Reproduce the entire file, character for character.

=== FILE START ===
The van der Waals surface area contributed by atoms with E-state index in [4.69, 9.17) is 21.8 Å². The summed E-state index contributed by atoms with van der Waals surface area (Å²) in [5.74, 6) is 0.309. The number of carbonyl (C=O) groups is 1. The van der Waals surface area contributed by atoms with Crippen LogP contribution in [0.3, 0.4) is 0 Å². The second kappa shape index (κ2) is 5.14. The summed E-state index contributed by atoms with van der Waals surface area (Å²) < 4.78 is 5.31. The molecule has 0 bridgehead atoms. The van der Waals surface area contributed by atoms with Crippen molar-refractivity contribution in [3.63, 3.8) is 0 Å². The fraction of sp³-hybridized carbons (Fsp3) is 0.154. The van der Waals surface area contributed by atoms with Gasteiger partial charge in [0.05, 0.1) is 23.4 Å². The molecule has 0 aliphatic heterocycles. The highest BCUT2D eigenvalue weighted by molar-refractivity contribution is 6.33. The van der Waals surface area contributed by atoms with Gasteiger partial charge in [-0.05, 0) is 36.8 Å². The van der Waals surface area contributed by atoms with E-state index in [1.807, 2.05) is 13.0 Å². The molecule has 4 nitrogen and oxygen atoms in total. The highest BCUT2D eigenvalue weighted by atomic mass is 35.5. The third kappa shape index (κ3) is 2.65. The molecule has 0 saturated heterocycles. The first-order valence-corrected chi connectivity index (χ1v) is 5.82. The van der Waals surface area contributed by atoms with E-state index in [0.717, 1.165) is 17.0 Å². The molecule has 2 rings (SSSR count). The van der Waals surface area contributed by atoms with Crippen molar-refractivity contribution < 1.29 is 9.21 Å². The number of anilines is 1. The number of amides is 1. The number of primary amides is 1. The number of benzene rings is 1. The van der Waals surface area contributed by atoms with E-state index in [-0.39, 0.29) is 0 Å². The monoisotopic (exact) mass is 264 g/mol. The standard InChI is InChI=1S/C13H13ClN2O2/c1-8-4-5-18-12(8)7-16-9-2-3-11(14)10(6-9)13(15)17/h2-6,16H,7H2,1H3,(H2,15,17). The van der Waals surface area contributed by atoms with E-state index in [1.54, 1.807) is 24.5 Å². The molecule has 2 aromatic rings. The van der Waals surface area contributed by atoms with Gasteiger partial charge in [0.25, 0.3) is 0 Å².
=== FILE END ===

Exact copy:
The van der Waals surface area contributed by atoms with E-state index in [4.69, 9.17) is 21.8 Å². The summed E-state index contributed by atoms with van der Waals surface area (Å²) in [5.74, 6) is 0.309. The number of carbonyl (C=O) groups is 1. The van der Waals surface area contributed by atoms with Crippen LogP contribution in [0.3, 0.4) is 0 Å². The second kappa shape index (κ2) is 5.14. The summed E-state index contributed by atoms with van der Waals surface area (Å²) < 4.78 is 5.31. The molecule has 0 bridgehead atoms. The van der Waals surface area contributed by atoms with Crippen molar-refractivity contribution in [3.63, 3.8) is 0 Å². The fraction of sp³-hybridized carbons (Fsp3) is 0.154. The van der Waals surface area contributed by atoms with Gasteiger partial charge in [0.05, 0.1) is 23.4 Å². The molecule has 0 aliphatic heterocycles. The highest BCUT2D eigenvalue weighted by molar-refractivity contribution is 6.33. The van der Waals surface area contributed by atoms with Gasteiger partial charge in [-0.05, 0) is 36.8 Å². The van der Waals surface area contributed by atoms with E-state index in [1.807, 2.05) is 13.0 Å². The molecule has 4 nitrogen and oxygen atoms in total. The highest BCUT2D eigenvalue weighted by atomic mass is 35.5. The third kappa shape index (κ3) is 2.65. The molecule has 0 saturated heterocycles. The first-order valence-corrected chi connectivity index (χ1v) is 5.82. The van der Waals surface area contributed by atoms with E-state index in [0.717, 1.165) is 17.0 Å². The molecule has 2 rings (SSSR count). The van der Waals surface area contributed by atoms with Crippen molar-refractivity contribution < 1.29 is 9.21 Å². The number of anilines is 1. The number of amides is 1. The number of primary amides is 1. The number of benzene rings is 1. The van der Waals surface area contributed by atoms with E-state index in [-0.39, 0.29) is 0 Å². The monoisotopic (exact) mass is 264 g/mol. The standard InChI is InChI=1S/C13H13ClN2O2/c1-8-4-5-18-12(8)7-16-9-2-3-11(14)10(6-9)13(15)17/h2-6,16H,7H2,1H3,(H2,15,17). The van der Waals surface area contributed by atoms with E-state index in [1.54, 1.807) is 24.5 Å². The molecule has 2 aromatic rings. The van der Waals surface area contributed by atoms with Gasteiger partial charge in [0.25, 0.3) is 0 Å².